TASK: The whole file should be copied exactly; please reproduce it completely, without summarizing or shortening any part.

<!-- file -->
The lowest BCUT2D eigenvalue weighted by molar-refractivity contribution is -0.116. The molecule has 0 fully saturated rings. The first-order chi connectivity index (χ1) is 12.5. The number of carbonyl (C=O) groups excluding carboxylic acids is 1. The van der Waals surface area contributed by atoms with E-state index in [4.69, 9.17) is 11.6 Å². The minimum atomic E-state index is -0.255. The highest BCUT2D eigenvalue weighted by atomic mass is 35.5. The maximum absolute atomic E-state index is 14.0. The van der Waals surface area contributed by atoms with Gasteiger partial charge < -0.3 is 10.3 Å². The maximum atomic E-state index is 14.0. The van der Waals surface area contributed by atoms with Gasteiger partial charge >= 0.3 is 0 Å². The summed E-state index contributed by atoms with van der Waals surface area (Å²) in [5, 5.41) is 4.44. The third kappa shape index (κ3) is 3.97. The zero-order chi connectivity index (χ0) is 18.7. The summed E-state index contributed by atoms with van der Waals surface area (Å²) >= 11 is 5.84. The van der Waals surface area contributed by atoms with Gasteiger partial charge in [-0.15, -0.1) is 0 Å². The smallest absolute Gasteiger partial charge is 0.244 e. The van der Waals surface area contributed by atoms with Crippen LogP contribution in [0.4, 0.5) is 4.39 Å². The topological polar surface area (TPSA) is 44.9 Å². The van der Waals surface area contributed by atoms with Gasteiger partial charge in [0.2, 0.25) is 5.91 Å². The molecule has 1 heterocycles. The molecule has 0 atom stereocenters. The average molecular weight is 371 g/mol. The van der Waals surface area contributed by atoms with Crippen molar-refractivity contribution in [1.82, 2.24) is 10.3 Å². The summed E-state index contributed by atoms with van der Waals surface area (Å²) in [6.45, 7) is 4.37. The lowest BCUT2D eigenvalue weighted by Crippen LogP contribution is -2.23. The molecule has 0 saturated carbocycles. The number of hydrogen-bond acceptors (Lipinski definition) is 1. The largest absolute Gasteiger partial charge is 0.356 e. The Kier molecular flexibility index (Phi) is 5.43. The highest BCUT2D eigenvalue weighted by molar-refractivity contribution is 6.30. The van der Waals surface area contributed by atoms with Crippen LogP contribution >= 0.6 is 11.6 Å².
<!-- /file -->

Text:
The lowest BCUT2D eigenvalue weighted by molar-refractivity contribution is -0.116. The molecule has 0 fully saturated rings. The first-order chi connectivity index (χ1) is 12.5. The number of carbonyl (C=O) groups excluding carboxylic acids is 1. The van der Waals surface area contributed by atoms with E-state index in [4.69, 9.17) is 11.6 Å². The minimum atomic E-state index is -0.255. The highest BCUT2D eigenvalue weighted by atomic mass is 35.5. The maximum absolute atomic E-state index is 14.0. The van der Waals surface area contributed by atoms with Gasteiger partial charge < -0.3 is 10.3 Å². The maximum atomic E-state index is 14.0. The van der Waals surface area contributed by atoms with Gasteiger partial charge >= 0.3 is 0 Å². The summed E-state index contributed by atoms with van der Waals surface area (Å²) in [5, 5.41) is 4.44. The third kappa shape index (κ3) is 3.97. The zero-order chi connectivity index (χ0) is 18.7. The summed E-state index contributed by atoms with van der Waals surface area (Å²) >= 11 is 5.84. The van der Waals surface area contributed by atoms with Gasteiger partial charge in [-0.15, -0.1) is 0 Å². The smallest absolute Gasteiger partial charge is 0.244 e. The van der Waals surface area contributed by atoms with Crippen LogP contribution in [0.4, 0.5) is 4.39 Å². The topological polar surface area (TPSA) is 44.9 Å². The van der Waals surface area contributed by atoms with Gasteiger partial charge in [0.2, 0.25) is 5.91 Å². The molecule has 1 heterocycles. The molecule has 0 atom stereocenters. The average molecular weight is 371 g/mol. The van der Waals surface area contributed by atoms with Crippen molar-refractivity contribution in [1.82, 2.24) is 10.3 Å². The summed E-state index contributed by atoms with van der Waals surface area (Å²) in [6.45, 7) is 4.37. The lowest BCUT2D eigenvalue weighted by Crippen LogP contribution is -2.23. The molecule has 0 saturated carbocycles. The number of hydrogen-bond acceptors (Lipinski definition) is 1. The largest absolute Gasteiger partial charge is 0.356 e. The Kier molecular flexibility index (Phi) is 5.43. The highest BCUT2D eigenvalue weighted by molar-refractivity contribution is 6.30. The van der Waals surface area contributed by atoms with Crippen LogP contribution >= 0.6 is 11.6 Å².